Look, we’re a small section with an average of one and a half pages per week. If I were to give coverage to every single CD, DVD, movie, theater performance and art gallery that approaches me, we’d be even bigger and more pretentious than Pitchfork, Rolling Stone and SPIN – combined. So what do I do with it all? I keep it. Or give it away to my writers or friends or other Hatchet staff.
Aside from all the freebies, there’s so much more that I can brag about. Since first writing for the section during my freshman year, I’ve gotten the chance to interview and talk to artists such as Citizen Cope, Grace Potter, Matisyahu, The Hives, Regina Spektor, Lyrics Born and so many others. And I’ve had the chance to see so many great artists for review purposes, ranging from the Smashing Pumpkins reunion at 9:30 Club to Stevie Wonder at Verizon Center, and all the small, sometimes wonderful, sometimes terrible indie bands from both inside and outside of the District. And even though The Hatchet refused to pay for my flight and hotel, I was able to obtain press credentials to attend and report on the South by Southwest music festival in Austin, Texas, for the past three years.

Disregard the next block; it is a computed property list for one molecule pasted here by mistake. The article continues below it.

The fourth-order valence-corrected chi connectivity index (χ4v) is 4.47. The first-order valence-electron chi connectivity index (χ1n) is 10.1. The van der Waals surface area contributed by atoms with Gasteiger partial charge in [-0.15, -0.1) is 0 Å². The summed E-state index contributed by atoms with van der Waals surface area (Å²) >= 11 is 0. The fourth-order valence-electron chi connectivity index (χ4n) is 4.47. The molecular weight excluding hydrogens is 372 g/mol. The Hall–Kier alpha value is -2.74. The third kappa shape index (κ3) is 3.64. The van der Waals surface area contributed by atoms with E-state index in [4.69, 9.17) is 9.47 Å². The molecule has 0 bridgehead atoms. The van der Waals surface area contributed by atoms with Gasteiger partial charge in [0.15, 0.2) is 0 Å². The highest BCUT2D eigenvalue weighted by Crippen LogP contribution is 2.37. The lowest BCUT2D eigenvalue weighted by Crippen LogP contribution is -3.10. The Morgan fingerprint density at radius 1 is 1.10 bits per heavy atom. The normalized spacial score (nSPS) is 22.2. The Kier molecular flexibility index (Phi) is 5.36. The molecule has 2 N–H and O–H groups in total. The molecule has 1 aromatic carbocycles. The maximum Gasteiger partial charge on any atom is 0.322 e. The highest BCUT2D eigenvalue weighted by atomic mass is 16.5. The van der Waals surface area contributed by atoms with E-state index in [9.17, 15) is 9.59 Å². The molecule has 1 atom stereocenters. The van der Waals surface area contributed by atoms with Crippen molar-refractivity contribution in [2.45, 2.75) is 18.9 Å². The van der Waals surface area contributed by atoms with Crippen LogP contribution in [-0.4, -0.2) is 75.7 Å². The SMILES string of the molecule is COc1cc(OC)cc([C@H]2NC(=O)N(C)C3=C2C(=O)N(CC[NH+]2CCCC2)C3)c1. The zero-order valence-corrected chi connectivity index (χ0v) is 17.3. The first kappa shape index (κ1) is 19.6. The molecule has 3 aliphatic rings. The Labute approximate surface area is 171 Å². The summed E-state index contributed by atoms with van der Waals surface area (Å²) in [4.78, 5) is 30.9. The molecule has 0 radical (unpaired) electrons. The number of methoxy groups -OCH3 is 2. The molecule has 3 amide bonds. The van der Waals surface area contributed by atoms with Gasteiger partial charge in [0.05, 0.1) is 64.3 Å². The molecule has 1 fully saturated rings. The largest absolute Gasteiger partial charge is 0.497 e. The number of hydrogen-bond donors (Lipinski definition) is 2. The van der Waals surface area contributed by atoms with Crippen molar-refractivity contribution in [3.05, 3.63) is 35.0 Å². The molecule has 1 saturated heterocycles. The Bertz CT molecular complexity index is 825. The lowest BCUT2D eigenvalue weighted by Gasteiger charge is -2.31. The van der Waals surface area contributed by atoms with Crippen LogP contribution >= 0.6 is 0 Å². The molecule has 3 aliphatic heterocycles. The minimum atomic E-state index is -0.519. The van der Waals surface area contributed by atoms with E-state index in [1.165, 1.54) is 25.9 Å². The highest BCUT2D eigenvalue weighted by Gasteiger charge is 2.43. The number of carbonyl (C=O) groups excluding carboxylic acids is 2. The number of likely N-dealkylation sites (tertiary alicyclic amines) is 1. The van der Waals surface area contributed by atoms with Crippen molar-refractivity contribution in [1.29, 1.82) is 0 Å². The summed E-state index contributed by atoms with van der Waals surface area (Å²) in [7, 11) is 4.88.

So all in all, it’s been a good run. Over the past four years here I’ve made so many friends from this job, some of whom I’ve done terrible, indecent things with both inside and outside of the little townhouse on 22nd and G.
First and foremost, I have to thank the previous editors before me who helped shape, mold and transform me into the editor I am today – Sacha Evans, Maura Judkis and Jeffrey Parker – you guys rock, and I am so glad that I have gotten drunk with each of you at some point along the way. To my contributing editors who helped me crank out an issue each week – Jake DiGregorio, Caitlin DeMerlis and Amanda Pacitti – I couldn’t have done any of this without you. Ali Hagan and Alex Abnos: I can’t thank you enough for your dedication, patience and brilliant creativity in breathing life into the section week after week during long production nights. And to all my writers (that’s right, all 70-something of you.) you’re all amazingly talented individuals with potentially wonderful writing opportunities and careers in your future, and I only wish that I could have assigned you each more stories.